The 22nd edition of Le Tour de Langakawi (LTdL) from 22nd February to 1st March 2017 will truly be seen as a year when the most evident switch towards the future of Asia biggest cycling event being secured, apart from the usual business of an exciting eight stages of racing on the cards.
While the economic situations threatens to take centrestage, the organisers Ciclista Sports Sdn Bhd and the Ministry of Youth and Sports Malaysia have ensured LTdL powers on through testing times with resilience.
Kicking off from the heartland of Malaysian cycling in the East Coast of the Peninsula, LTdL 2017 will take on a rare anti-clockwised route to the West, covering scenic and popular cycling routes which fans can easily relate to.
But there will be no easy days in the saddle this time around.
If Stage 1, a short 130km blast from Kuala Berang to Kuala Terengganu in Terengganu can expectedly present the sprinters with the early honours, the 208.1km Stage 2 will see the peloton start off massaged by coastal winds from the South China Sea, but end up across the Titiwangsa Range that splits the two coasts, with the finish in Gerik.
Stage 3 from Serdang (Kedah) to Pantai Remis may be short, but it will be tricky too with a rushing peloton expected to cover the 118km swiftly for another sprinters show in a bunch sprint.
Cameron Highlands again offers itself as the queen stage of the race, with a 174km route that starts in Seri Manjung, meaning the peloton will be stretched out, with the general classification battle taking centrestage.
Stage 5 will offer a touch of the traditional, with a 148.8km stage starting in Tapah and ending in what used to be the traditional setting for the grand finish of the race, the Dataran Merdeka in Kuala Lumpur.
The sixth day sees another race towards a traditional cycling hotbed, starting in Senawang and ending in Muar, Johor, before the penultimate stage sees the peloton head back towards the Klang Valley with a 148km stage from Malacca to Bandar Baru Bangi.
LTdL 2017 then ends with a parade from Setiawangsa in Kuala Lumpur, into the administrative capital of Putrajaya, where a six-lap procession around a 6km circuit awaits before the final finish line of this edition.
Minister of Youth and Sports YB Brigadier Jeneral Khairy Jamaluddin Abu Bakar admitted this edition to be full of challenges, but he remained confident that an exciting edition will nevertheless be delivered yet again.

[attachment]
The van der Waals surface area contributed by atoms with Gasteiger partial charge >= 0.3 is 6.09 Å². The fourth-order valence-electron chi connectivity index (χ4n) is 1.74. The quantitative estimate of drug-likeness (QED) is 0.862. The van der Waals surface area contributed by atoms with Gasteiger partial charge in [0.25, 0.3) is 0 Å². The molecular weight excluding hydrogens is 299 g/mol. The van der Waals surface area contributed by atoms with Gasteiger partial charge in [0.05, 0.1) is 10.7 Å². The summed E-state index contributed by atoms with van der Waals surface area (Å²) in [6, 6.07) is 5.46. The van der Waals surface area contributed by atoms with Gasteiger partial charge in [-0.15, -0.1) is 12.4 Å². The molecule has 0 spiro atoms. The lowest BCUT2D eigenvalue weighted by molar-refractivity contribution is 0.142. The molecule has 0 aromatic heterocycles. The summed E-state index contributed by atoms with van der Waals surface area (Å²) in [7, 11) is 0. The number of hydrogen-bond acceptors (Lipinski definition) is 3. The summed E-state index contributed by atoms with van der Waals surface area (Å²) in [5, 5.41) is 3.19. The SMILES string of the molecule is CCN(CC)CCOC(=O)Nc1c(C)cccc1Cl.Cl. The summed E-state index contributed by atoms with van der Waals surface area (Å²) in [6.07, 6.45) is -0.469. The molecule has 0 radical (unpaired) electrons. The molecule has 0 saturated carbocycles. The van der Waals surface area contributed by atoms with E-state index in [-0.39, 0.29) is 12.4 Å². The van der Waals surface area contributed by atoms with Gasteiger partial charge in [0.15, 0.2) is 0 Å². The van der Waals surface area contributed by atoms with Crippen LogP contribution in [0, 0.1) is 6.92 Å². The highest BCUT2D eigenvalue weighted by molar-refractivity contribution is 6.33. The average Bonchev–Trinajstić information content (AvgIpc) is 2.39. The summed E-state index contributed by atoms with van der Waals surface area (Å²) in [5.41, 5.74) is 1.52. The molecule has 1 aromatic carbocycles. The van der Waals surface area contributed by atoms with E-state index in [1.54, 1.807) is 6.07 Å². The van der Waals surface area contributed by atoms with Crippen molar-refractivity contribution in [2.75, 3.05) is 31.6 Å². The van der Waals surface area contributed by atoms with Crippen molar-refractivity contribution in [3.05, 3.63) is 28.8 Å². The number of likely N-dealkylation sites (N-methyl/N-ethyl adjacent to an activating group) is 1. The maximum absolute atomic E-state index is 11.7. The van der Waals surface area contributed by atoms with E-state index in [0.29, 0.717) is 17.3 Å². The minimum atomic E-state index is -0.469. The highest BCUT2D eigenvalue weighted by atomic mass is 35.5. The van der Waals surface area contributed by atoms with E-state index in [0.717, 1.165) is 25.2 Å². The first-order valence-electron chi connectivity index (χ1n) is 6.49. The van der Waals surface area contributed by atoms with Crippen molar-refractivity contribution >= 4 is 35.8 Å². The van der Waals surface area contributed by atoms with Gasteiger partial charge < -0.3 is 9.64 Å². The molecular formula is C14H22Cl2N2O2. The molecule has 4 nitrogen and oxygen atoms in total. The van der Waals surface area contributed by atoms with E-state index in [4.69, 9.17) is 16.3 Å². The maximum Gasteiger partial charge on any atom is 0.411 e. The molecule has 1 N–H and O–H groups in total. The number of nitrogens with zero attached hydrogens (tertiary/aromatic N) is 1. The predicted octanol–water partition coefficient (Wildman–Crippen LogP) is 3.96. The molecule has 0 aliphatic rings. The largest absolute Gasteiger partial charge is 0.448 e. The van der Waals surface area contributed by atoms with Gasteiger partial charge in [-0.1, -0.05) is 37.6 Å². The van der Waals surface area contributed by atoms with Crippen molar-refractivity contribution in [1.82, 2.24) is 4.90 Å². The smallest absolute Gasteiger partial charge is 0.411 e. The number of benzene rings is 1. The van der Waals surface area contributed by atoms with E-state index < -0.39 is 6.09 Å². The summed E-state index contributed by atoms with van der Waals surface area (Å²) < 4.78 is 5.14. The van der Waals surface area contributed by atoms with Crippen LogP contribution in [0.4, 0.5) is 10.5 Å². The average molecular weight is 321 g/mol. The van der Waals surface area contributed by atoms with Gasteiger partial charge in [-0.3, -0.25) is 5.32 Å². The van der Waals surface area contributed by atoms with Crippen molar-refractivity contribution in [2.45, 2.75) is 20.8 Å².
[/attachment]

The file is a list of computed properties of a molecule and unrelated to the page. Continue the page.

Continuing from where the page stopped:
"It will be a very challenging year in 2017, because the Ministry of Youth and Sports will be focused on the organisation of the Sea Games, which Malaysia is hosting," said YB Khairy.
"The ministry has had to cancel, postpone or reduce the budgets of other sporting events due to the focus and priority in terms of finances given to the Sea Games, but seeing the popularity of LTdL and its importance as a sports tourism event for the nation, we decided it has to continue, even with a reduced budget," he added.
Khairy said a decision was made upon discussion with Ciclista Sports Sdn Bhd, that despite the budget cuts and various cost-cutting measures, the quality of the race will not be jeopardised.
"Ciclista Sports also understands that for an event such as this to survive in the long run, it's funding has to be fully sourced from corporate sponsors and no longer rely on government funds," he said.
LTdL 2017 Chief Executive Officer Emir Abdul Jalal agreed that this could be the toughest edition yet in terms of the challenges faces in organising the event, but despite that, the standards and quality of the event will be maintained.
"This may be the toughest year ever for us to organise, given the current economic situation and the limited budget, but we will endeavour to deliver an equally exciting race for the fans and spectators," said Emir.
"We have been working towards fully corporatising the event for some time now and that focus will remain. We are fully focused towards getting corporate sponsors on board to bring the race forward into the future."
Emir said despite the budget cuts, the standards of the race will still adhere to requirements set by the International Cycling Union (UCI) as a 2.HC status event on the UCI Asia Tour calendar.
"Of course, budget cuts are budget cuts. It means we will not be able to put on a lavish race with too many luxuries. But the standards of organisation and the quality of racing will be maintained," said Emir.
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